The red cigar seller

BY CAROLINE EVARI

Keith Jackson & Friends: PNG Attitude, 07 January 2015

An entry in the Crocodile Prize
Kina Securities Award for Poetry

Boy all in red
And a red in his hands
Coins clatter in one pocket
Notes slumber in the other

“One kina red! One kina red!
He chants as a song
Up and down the sidewalk

His feet stationed on alert
His body cautious
To the coppers
And the rangers
Those that attack you in surprise

This red brings danger
He had escaped many times
His eyes watch the road
As his mouth continues to chant

“One kina red stap!”

Comments

Thanks a lot Michael. I have saved your alternatives. Just what I need.

Posted by: Caroline Evari | 09 January 2015 at 11:02 AM

Good one!…Thanks Michael.

Posted by: Philip G Kaupa | 08 January 2015 at 09:29 PM

It’s my pleasure to share stuff I’ve picked up while writing, Philip.

I should add that what Caroline has written is free verse, whereas my alternative was directed towards structured verse.

Caroline’s voice in this poem is good for the free verse form. I don’t suggest that she change this particular poem, only to consider the alternative.

But knowing how to create structured verse will improve writing skills (word choice, definition and connotation, placing, grammar and line structure etc) so that you know when to bend or break the rules properly.

For more and better tips check out this link: http://www.wikihow.com/Become-a-Successful-Poet

Posted by: Michael Dom | 08 January 2015 at 10:08 AM

Michael my Poet, thanks man! great thoughts I acquire from your eleboration. Indeed a poetry lecture.

Posted by: Philip G Kaupa | 07 January 2015 at 07:34 PM

I thought it was good too Michael. Publishable material.

Posted by: Phil Fitzpatrick | 07 January 2015 at 03:40 PM

Oh, ‘sales’ should be sellers. 🙂

Posted by: Michael Dom | 07 January 2015 at 03:02 PM

I really like the observation of the street seller – everyday human drama.

The kick off stanza is good, nice alliteration for ‘coins, clatter’ and diction for ‘clatter’ and ‘slumber’. Inspiring.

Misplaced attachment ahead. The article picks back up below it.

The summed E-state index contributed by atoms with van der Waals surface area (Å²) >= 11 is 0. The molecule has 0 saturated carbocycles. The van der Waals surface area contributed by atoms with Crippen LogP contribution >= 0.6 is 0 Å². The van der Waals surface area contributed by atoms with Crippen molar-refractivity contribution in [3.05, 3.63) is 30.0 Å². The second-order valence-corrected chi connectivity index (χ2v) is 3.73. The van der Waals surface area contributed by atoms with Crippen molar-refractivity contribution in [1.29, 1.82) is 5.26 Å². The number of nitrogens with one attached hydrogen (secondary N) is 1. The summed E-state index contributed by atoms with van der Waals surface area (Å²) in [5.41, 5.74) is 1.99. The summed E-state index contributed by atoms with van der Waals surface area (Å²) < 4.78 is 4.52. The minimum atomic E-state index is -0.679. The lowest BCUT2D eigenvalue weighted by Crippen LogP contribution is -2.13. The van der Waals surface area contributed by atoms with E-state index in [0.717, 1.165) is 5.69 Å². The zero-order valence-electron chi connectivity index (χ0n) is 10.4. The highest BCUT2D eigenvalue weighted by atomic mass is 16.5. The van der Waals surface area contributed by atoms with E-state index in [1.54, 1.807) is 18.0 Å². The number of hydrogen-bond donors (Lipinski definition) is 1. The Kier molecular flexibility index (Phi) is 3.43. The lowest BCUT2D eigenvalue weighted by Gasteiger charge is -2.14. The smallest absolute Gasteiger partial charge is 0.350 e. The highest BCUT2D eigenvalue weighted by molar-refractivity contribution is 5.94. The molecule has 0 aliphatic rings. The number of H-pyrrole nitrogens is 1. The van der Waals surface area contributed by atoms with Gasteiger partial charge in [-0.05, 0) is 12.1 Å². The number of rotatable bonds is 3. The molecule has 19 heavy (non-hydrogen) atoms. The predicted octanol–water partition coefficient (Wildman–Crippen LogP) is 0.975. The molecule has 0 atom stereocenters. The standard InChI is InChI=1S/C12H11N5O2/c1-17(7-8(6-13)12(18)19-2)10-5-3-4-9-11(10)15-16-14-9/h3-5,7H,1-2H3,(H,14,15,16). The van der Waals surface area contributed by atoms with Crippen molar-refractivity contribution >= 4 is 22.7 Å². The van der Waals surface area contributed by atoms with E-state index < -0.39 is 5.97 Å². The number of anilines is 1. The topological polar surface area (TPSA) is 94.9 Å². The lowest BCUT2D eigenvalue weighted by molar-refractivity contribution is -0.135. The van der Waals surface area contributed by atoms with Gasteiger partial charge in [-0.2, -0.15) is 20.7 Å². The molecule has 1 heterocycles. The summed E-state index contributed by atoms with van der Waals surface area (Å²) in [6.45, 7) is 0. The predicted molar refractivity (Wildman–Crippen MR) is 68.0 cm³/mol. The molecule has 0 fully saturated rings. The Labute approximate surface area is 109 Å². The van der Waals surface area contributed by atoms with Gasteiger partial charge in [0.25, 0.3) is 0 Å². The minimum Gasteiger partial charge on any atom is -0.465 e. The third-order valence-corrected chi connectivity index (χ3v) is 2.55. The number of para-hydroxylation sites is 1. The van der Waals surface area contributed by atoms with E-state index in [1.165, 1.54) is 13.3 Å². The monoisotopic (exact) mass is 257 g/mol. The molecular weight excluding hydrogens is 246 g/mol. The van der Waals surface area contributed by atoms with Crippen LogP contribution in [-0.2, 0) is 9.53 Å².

Alternatively to make the verse ‘spit’ I thought:

Red jacket, unshod, street kid (using imagery)
With packet a’ Pall Mall Red
One pocket a’ clattering coins
One pocket a’ slumbering notes
Eyes rocket thru milling crowds

Also I’m liking very much: ‘His feet stationed on alert’, but thought alternatively:

Fleet feet stationed on alert
Brown body cautious – taut –
For blue coppers and
Yellow rangers – streets fraught –
With sudden violent ends
To smoke sales, caught red handed

Which leads to your next line…

‘This Red bRings (Real) dangeR’.

Internal rhyming may not be so important for your voice in this poem, nor the assonance and consonance in my alternative verses (jackET, packET, pockET or R the line above).

Assonance, alliteration and consonance are the building blocks of verse.

This poem may not be intended as verse, but then again it might gain something from it – and not necessarily equal numbered verses either.

I’m glad to read you again Caroline. You have good skill.

Posted by: Michael Dom | 07 January 2015 at 02:56 PM

Published by Ples Singsing

Ples Singsing is envisioned to be a new platform for Papua Niuginian expressions of creativity, ingenuity and originality in art and culture. We deliberately highlight these two very broad themes as they can encompass the diverse subjects, from technology, medicine and architecture to linguistics, music, fishing, gardening et cetera. Papua Niuginian ways of thinking, living, believing, communicating, dying and so on can cover the gamut of academic, journalistic or opinionated writing and we believe that unless we give ourselves a platform to talk about and discuss these things in an open, free and non-exclusively academic space that they may remain the fodder for academics, journalists and other types of writers alone. New social media platforms have given every individual a personal space to share their feelings and ideas openly, sometimes without immediate censure. The Ples Singsing writer’s blog would like to provide another more structured platform for Papua Niuginian expressions in written, visual and audio formats while also providing some regulation of the type and content of materials to be shared publicly.

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